State budget passes by slim margin [CT Post]

June 5, 2015

Connecticut Post

HARTFORD — The Senate nearly melted down into an acrimonious parliamentary showdown late Wednesday, but with minutes before the midnight deadline, Democrats put the finishing touches on the two-year, $40.3 billion budget.

Minority Republicans were on track to filibuster the budget through the deadline, kill the entire controversial package and force a special session. But as Senate President Martin M. Looney was about to call the question, Senate Minority Leader Len Fasano called a halt to the stalling tactic. The budget passed 19-17, with two Democrats voting against it. It heads to Gov. Dannel P. Malloy for final review.

“Don’t give us a budget five hours before we vote,” said Fasano, R-North Haven, who complained that Republicans were shut out of the budgeting process.

The vote came 13 hours after the spending package squeaked by in the House of Representatives by a 73-70 count, with 11 Democrats voting against the final bill at 10:30 a.m., before the bleary-eyed House members recessed until mid afternoon

At 5:30 p.m., after voting on several bills supported by House Democrats, the Senate began the debate to finalize the budget before the 12:01 a.m. Thursday legislative adjournment deadline.

The budget includes a 50-cent increase in per pack in the cigarette tax over the two-year budget that starts July 1, and it adds taxes on corporations and Connecticut’s wealthiest earners.

The budget that starts July 1 is $19.8 billion, and the second year is $20.5 billion.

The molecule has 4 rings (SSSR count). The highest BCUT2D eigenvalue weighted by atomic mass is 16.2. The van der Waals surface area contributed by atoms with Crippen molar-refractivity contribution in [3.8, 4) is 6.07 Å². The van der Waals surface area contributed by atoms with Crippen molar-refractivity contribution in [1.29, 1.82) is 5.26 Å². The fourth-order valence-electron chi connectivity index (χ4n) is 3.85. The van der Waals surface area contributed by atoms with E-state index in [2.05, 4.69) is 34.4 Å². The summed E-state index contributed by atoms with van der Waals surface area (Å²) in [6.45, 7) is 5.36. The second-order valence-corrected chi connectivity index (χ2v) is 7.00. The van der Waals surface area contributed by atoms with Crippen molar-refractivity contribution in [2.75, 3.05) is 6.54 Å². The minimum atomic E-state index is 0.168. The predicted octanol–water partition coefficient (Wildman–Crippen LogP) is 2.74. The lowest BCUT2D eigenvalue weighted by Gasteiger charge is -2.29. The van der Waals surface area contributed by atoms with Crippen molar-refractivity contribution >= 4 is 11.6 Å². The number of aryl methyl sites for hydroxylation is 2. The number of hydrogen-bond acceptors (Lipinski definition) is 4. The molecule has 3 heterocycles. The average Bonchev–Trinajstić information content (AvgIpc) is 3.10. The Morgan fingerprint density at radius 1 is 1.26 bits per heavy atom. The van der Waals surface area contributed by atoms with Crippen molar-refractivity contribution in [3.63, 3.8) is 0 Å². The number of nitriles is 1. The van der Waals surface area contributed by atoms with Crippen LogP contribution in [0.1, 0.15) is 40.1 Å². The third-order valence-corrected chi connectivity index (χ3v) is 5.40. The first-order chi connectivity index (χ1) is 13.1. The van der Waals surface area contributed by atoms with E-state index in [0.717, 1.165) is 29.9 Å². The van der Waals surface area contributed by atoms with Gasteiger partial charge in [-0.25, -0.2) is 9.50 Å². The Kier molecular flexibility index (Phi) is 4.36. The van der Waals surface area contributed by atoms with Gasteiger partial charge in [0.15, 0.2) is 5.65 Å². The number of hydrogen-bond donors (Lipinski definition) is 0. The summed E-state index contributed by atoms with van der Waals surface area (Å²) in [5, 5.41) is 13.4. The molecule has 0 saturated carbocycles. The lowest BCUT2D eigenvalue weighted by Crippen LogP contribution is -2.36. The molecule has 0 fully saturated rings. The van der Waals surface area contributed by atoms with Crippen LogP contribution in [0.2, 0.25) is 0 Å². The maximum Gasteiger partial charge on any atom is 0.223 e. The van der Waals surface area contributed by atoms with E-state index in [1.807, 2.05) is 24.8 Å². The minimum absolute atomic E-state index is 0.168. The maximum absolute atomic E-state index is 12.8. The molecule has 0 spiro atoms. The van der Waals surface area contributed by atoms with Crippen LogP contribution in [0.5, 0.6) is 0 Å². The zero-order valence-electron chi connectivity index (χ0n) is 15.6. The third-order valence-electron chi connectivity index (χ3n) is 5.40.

Republicans warned Democrats would raise taxes by another billion-and-a-half dollars just four years after the record tax hikes of the governor’s first year in office.

“This budget is an attack on the middle class,” said Rep. Jason Perillo, R-Shelton. “A failure to listen is a failure to lead.”

“What we forget is, if you’re wealthy enough to pay more taxes, you’re wealthy enough to live somewhere else,” said House Minority Leader Themis Klarides, of Derby. “What we’re doing is not working.”

Rep. John Frey, R-Ridgefield, whose conversation with a General Electric executive last weekend resulted in a snowball of corporate criticism against the budget proposal and nearly scuttled the legislation this week, warned of the potential backlash.

“What we do today here on this amendment in particular, I think, can have cataclysmic damage to the state of Connecticut,” he said of the Democratic proposal that ultimately prevailed in the House.

Corporate tax at issue

Amid opposition from major corporations including GE, The Travelers Companies and Aetna, Democratic leaders and Malloy’s staff tweaked their plans only slightly on Monday and Tuesday. But they did not back away from a planned increase in taxes on corporations with headquarters in Connecticut that is projected to raise about $62 million over the two-year budget cycle.

They revised a planned increase of sales and use taxes on computers and data processing. Instead of increasing it immediately to 3 percent, the bump is to be phased in from the current 1 percent to 2 percent on Oct. 1 and to 3 percent on July 1, 2016.

By 7:45 a.m., Wednesday, the first House Republican attempt to change the package failed 82-60 with nine members missing. It would have restored some funding for state hospitals and eliminated a new 6 percent tax on ambulatory surgical centers.

“We’ve got them in a corner,” said Rep. Dan Carter, R-Bethel, in defense of state hospitals. “They’re not able to hire that extra nurse practitioner. They’re not able to hire that extra physician’s assistant. At Western Connecticut Health Systems, we’re going to lose jobs. We’ve got to stop hammering them.”

Most Democrats were quiet during the debate, as Republican amendments were proposed, supported by GOP lawmakers, then voted down handily in the chamber, which is controlled by the majority, 87-64.
At the end, House Majority Leader Joe Aresimowicz, of Berlin, chastised critics and the business community.